Social worker says gang members laughing at Government's patch crackdown

An Ōpōtiki social worker has slammed new laws to crack down on gangs as a waste of time and money.

Gang patches will be banned in public, police will be given special powers to break up gang gatherings and courts will be able to stop gang members associating with each other.

The legislation is expected to be introduced to Parliament in the next few days.

But Ōpōtiki Māori Wardens chairperson Te Owai Gemmell said the legislation was a joke and gang members would continue to wear their patches.

"The guys are probably just laughing and saying go hard, you can have it if you want to wear it, put it on your head. These are some of the comments that are being made, they don't care, they're just laughing about it.

"The government, they just need to wake up to themselves," Gemmell said.

At a media stand-up on Sunday morning, Police Minister Mark Mitchell said the new legislation would send a message that gang intimidation would no longer be tolerated.

He recalled the tangi for Mongrel Mob Barbarians leader Steven Taiatini in Ōpōtiki last year in June.

He said the town was "under siege for days with schools closed and the Mongrel Mob running the place."

Gemmell fears the new laws will unfairly target Māori and will push many to become criminalised.

She said what was needed instead was a te ao Māori approach.

"Work with the iwi, work with the people, we started that. I remember Judge Bidois going back sometime now where to get away from the court system, to get them to the marae. He did some great work there, we supported what he was doing," Gemmell said.

Gemmell said it would put huge pressure on the tiny group of officers working in her community.

"Government is wasting time, energy and money and calling on the police," Gemmell said.

"We don't even see any police around here, we hardly see them around because they're not around. We've got a very small number of police officers but they have to come from Whakatāne. Dumping more work on to them becomes real stressful."

'We will simply roll more staff in to support the locals' - Coster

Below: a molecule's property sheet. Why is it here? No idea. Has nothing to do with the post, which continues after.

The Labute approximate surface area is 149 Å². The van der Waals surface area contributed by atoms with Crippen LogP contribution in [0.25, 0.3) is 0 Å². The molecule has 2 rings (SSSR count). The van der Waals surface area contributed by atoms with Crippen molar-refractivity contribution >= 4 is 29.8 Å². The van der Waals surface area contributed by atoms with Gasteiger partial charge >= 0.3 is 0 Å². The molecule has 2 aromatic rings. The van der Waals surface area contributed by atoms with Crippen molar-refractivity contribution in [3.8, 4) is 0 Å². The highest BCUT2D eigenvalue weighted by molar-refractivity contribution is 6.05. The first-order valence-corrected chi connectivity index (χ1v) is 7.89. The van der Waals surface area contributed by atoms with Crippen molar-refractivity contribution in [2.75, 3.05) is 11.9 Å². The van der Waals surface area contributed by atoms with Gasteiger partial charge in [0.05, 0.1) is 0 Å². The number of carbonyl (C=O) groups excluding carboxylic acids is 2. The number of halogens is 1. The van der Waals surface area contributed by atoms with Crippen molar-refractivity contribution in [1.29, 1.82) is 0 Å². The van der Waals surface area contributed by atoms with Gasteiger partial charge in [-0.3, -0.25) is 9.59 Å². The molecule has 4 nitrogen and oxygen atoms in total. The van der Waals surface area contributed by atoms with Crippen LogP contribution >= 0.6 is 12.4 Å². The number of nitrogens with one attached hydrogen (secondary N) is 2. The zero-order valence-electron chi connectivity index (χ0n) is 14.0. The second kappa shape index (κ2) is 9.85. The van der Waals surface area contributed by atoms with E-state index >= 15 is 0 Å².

Police Commissioner Andrew Coster said the new laws would be another tool in their kit to police gangs.

"It's always been the case in policing that judgement is needed about how to use the tools and legislation available to us."

Officers may decide to intervene at the time to enforce the removal of gang patches, or they may decide to execute a search warrant on those gang members later, he said.

Coster said he anticipated the law would be used a lot in the early stages but that gang members would come to recognise the consequences of not obeying it.

In small places, such as Ōpōtiki, where the number of gang members could out-number police, additional support would be brought in, he said.

"In places where gangs are flouting this provision we will simply roll more staff in to support the locals and expect to see that play out in the early stages of this."

Policing in small towns had always been challenging and staff exercising the right judgement to keep themselves safe, he said.

"We don't always need to win in the moment, but we will win in the end and we need to make sure that we provide the support required for those small towns to achieve that."

The government had been clear about its priorities in relation to gangs and police would support that, he said.

"For policing, these tools will make a difference, as will the additional resource that we expect to receive over the coming years."